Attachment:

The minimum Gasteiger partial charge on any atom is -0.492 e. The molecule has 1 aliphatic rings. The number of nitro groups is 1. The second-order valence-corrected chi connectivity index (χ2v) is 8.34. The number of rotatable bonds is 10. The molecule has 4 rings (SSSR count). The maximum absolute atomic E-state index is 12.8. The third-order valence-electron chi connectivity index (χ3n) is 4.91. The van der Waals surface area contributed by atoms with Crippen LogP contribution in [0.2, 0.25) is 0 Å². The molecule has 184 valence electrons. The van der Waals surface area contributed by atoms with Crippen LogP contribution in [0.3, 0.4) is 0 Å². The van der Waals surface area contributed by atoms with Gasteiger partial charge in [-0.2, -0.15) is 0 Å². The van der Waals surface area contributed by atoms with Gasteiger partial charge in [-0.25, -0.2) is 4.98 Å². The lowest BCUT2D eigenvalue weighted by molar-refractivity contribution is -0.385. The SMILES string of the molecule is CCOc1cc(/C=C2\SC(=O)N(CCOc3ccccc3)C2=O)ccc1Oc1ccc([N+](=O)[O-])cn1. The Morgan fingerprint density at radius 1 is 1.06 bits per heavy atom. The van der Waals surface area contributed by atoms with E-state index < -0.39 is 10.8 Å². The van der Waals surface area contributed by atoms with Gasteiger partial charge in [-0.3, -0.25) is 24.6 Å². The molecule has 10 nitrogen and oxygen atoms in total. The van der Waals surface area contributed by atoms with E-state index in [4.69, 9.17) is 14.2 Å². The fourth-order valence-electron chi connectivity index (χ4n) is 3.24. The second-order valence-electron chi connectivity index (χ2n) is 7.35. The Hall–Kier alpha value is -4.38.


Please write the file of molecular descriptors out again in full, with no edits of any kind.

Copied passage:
The minimum Gasteiger partial charge on any atom is -0.492 e. The molecule has 1 aliphatic rings. The number of nitro groups is 1. The second-order valence-corrected chi connectivity index (χ2v) is 8.34. The number of rotatable bonds is 10. The molecule has 4 rings (SSSR count). The maximum absolute atomic E-state index is 12.8. The third-order valence-electron chi connectivity index (χ3n) is 4.91. The van der Waals surface area contributed by atoms with Crippen LogP contribution in [0.2, 0.25) is 0 Å². The molecule has 184 valence electrons. The van der Waals surface area contributed by atoms with Crippen LogP contribution in [0.3, 0.4) is 0 Å². The van der Waals surface area contributed by atoms with Gasteiger partial charge in [-0.2, -0.15) is 0 Å². The van der Waals surface area contributed by atoms with Gasteiger partial charge in [-0.25, -0.2) is 4.98 Å². The lowest BCUT2D eigenvalue weighted by molar-refractivity contribution is -0.385. The SMILES string of the molecule is CCOc1cc(/C=C2\SC(=O)N(CCOc3ccccc3)C2=O)ccc1Oc1ccc([N+](=O)[O-])cn1. The Morgan fingerprint density at radius 1 is 1.06 bits per heavy atom. The van der Waals surface area contributed by atoms with E-state index < -0.39 is 10.8 Å². The van der Waals surface area contributed by atoms with Gasteiger partial charge in [-0.3, -0.25) is 24.6 Å². The molecule has 10 nitrogen and oxygen atoms in total. The van der Waals surface area contributed by atoms with E-state index in [4.69, 9.17) is 14.2 Å². The fourth-order valence-electron chi connectivity index (χ4n) is 3.24. The second-order valence-electron chi connectivity index (χ2n) is 7.35. The Hall–Kier alpha value is -4.38.